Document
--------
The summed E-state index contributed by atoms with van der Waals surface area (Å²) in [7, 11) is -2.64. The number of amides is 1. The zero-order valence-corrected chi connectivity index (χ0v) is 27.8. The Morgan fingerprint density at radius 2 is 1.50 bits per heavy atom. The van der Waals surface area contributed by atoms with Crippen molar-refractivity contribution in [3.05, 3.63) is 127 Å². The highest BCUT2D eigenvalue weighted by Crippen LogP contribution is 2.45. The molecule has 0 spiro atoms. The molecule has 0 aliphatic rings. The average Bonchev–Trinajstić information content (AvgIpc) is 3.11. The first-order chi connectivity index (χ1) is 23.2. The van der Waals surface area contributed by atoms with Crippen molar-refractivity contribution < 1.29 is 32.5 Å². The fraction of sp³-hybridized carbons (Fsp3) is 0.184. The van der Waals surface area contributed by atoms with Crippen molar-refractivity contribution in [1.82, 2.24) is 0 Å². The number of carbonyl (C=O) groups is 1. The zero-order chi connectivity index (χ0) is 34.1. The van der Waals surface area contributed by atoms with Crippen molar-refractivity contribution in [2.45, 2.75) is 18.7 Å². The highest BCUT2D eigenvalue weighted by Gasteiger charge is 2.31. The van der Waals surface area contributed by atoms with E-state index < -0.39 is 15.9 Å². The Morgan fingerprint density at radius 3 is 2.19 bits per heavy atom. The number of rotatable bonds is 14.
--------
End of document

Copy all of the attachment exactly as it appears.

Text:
The summed E-state index contributed by atoms with van der Waals surface area (Å²) in [7, 11) is -2.64. The number of amides is 1. The zero-order valence-corrected chi connectivity index (χ0v) is 27.8. The Morgan fingerprint density at radius 2 is 1.50 bits per heavy atom. The van der Waals surface area contributed by atoms with Crippen molar-refractivity contribution in [3.05, 3.63) is 127 Å². The highest BCUT2D eigenvalue weighted by Crippen LogP contribution is 2.45. The molecule has 0 spiro atoms. The molecule has 0 aliphatic rings. The average Bonchev–Trinajstić information content (AvgIpc) is 3.11. The first-order chi connectivity index (χ1) is 23.2. The van der Waals surface area contributed by atoms with Crippen molar-refractivity contribution < 1.29 is 32.5 Å². The fraction of sp³-hybridized carbons (Fsp3) is 0.184. The van der Waals surface area contributed by atoms with Crippen molar-refractivity contribution in [1.82, 2.24) is 0 Å². The number of carbonyl (C=O) groups is 1. The zero-order chi connectivity index (χ0) is 34.1. The van der Waals surface area contributed by atoms with Crippen molar-refractivity contribution in [2.45, 2.75) is 18.7 Å². The highest BCUT2D eigenvalue weighted by Gasteiger charge is 2.31. The van der Waals surface area contributed by atoms with E-state index < -0.39 is 15.9 Å². The Morgan fingerprint density at radius 3 is 2.19 bits per heavy atom. The number of rotatable bonds is 14.